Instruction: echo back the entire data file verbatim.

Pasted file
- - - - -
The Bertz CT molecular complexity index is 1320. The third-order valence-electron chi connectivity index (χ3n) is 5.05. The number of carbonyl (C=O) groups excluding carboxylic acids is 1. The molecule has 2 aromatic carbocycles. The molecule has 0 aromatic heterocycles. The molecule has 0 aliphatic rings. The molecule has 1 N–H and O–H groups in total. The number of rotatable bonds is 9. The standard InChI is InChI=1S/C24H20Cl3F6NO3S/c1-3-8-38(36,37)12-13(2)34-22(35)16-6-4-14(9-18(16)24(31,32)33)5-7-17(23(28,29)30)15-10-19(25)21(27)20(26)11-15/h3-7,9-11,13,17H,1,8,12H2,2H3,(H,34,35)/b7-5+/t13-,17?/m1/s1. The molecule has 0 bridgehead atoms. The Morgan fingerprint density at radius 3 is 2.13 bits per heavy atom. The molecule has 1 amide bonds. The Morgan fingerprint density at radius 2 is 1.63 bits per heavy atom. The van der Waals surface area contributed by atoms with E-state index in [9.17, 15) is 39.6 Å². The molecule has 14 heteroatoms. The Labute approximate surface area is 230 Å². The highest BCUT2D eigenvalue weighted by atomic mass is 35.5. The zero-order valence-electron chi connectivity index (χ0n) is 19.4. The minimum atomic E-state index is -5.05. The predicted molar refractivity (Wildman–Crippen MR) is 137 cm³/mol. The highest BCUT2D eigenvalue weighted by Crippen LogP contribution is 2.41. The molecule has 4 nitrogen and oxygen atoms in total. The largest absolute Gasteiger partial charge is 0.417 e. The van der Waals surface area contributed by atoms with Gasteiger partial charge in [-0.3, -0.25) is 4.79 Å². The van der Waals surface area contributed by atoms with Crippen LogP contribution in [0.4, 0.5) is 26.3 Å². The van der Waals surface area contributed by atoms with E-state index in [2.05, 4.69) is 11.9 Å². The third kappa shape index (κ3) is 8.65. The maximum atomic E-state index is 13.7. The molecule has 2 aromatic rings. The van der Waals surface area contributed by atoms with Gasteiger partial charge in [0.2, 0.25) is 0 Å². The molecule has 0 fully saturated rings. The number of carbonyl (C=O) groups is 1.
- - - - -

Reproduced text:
The Bertz CT molecular complexity index is 1320. The third-order valence-electron chi connectivity index (χ3n) is 5.05. The number of carbonyl (C=O) groups excluding carboxylic acids is 1. The molecule has 2 aromatic carbocycles. The molecule has 0 aromatic heterocycles. The molecule has 0 aliphatic rings. The molecule has 1 N–H and O–H groups in total. The number of rotatable bonds is 9. The standard InChI is InChI=1S/C24H20Cl3F6NO3S/c1-3-8-38(36,37)12-13(2)34-22(35)16-6-4-14(9-18(16)24(31,32)33)5-7-17(23(28,29)30)15-10-19(25)21(27)20(26)11-15/h3-7,9-11,13,17H,1,8,12H2,2H3,(H,34,35)/b7-5+/t13-,17?/m1/s1. The molecule has 0 bridgehead atoms. The Morgan fingerprint density at radius 3 is 2.13 bits per heavy atom. The molecule has 1 amide bonds. The Morgan fingerprint density at radius 2 is 1.63 bits per heavy atom. The van der Waals surface area contributed by atoms with E-state index in [9.17, 15) is 39.6 Å². The molecule has 14 heteroatoms. The Labute approximate surface area is 230 Å². The highest BCUT2D eigenvalue weighted by atomic mass is 35.5. The zero-order valence-electron chi connectivity index (χ0n) is 19.4. The minimum atomic E-state index is -5.05. The predicted molar refractivity (Wildman–Crippen MR) is 137 cm³/mol. The highest BCUT2D eigenvalue weighted by Crippen LogP contribution is 2.41. The molecule has 4 nitrogen and oxygen atoms in total. The largest absolute Gasteiger partial charge is 0.417 e. The van der Waals surface area contributed by atoms with Gasteiger partial charge in [-0.3, -0.25) is 4.79 Å². The van der Waals surface area contributed by atoms with Crippen LogP contribution in [0.4, 0.5) is 26.3 Å². The van der Waals surface area contributed by atoms with E-state index in [2.05, 4.69) is 11.9 Å². The third kappa shape index (κ3) is 8.65. The maximum atomic E-state index is 13.7. The molecule has 2 aromatic rings. The van der Waals surface area contributed by atoms with Gasteiger partial charge in [0.2, 0.25) is 0 Å². The molecule has 0 fully saturated rings. The number of carbonyl (C=O) groups is 1.